How do you know if you’ve made something different from what you started with? That is the point, after all, isn’t it? You know your product is different from your reactants if it behaves differently from the reactants. Different molecules with different molecular structures will behave differently and have different properties. There are a number of tests that you can perform on your product to show for sure that it is different from what you started with. This activity will show you some of them.

Baking Soda + Hydrochloric Acid

The “old” molecules you’ll use to build your new molecules will be those in baking soda (a solid) and hydrochloric acid (a liquid). Hydrochloric acid is found in the fluid of your stomach. You have probably tasted it on occasion when your stomach fluid decides to go up to your mouth (yuck!).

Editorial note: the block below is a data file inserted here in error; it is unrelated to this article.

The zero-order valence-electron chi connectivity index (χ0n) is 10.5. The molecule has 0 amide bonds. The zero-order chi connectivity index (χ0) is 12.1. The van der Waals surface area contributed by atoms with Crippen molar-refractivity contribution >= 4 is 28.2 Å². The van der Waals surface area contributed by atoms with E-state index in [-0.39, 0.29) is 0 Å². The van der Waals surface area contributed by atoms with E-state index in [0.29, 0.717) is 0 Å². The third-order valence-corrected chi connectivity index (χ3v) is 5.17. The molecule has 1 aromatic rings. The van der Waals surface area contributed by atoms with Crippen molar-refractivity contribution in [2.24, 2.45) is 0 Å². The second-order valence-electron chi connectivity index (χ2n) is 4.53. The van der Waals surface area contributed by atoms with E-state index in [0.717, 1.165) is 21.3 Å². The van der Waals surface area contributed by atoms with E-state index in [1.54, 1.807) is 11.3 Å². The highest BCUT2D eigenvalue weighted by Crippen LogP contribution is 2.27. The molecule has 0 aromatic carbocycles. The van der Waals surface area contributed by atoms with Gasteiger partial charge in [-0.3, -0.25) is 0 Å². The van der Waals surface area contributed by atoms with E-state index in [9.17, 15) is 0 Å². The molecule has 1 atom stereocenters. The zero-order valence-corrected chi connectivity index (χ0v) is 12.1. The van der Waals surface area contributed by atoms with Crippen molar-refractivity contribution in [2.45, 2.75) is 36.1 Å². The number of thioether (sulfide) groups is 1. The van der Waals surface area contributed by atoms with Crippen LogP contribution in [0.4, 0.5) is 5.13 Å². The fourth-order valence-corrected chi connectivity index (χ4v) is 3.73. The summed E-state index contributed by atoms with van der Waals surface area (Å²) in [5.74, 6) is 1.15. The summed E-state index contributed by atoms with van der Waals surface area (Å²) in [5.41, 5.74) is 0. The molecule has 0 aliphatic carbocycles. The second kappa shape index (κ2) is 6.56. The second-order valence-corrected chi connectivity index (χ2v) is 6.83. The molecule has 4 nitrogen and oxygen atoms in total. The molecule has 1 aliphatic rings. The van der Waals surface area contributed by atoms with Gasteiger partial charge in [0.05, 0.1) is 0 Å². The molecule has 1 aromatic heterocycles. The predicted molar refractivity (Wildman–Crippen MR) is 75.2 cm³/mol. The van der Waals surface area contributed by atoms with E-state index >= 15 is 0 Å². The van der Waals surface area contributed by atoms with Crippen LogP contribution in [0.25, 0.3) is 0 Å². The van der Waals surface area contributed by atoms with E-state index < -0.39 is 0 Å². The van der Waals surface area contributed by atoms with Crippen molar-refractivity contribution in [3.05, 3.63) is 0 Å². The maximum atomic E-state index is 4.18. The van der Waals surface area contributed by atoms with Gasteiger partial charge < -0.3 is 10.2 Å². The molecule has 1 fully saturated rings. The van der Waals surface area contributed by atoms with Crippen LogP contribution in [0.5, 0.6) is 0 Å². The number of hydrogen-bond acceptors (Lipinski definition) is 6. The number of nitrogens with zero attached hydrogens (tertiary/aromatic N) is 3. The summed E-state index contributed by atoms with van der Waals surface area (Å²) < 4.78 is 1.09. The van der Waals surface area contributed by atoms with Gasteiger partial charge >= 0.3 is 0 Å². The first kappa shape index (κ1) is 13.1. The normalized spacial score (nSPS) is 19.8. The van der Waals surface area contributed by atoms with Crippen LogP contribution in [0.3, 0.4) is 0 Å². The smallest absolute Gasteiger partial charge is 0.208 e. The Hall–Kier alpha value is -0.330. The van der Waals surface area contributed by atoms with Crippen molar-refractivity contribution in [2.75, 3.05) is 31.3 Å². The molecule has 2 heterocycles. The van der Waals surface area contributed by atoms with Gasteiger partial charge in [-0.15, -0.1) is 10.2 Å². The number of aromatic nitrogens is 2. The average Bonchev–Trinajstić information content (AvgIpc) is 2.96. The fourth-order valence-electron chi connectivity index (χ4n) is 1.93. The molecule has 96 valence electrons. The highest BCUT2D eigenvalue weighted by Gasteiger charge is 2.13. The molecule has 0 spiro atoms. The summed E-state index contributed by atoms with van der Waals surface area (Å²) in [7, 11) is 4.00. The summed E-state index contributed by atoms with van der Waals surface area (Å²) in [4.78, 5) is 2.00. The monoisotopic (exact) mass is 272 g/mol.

After the acid and baking soda react, you will have to make sure you have something new, not the original molecules or chemicals you started with. The chemical reaction will be very apparent, as will at least one product, a gas. You will be expected to produce evidence that you have, in fact, produced new chemicals that are different from what you started with.


To show the formation of new substances and how chemists, such as Percy Julian, determine that new substances have been formed in the chemical reaction.


  1. Wear safety goggles at all times.
  2. Follow instructions and teacher guidelines for handling chemicals, particularly acids. If you spill any acid, report immediately to your teacher.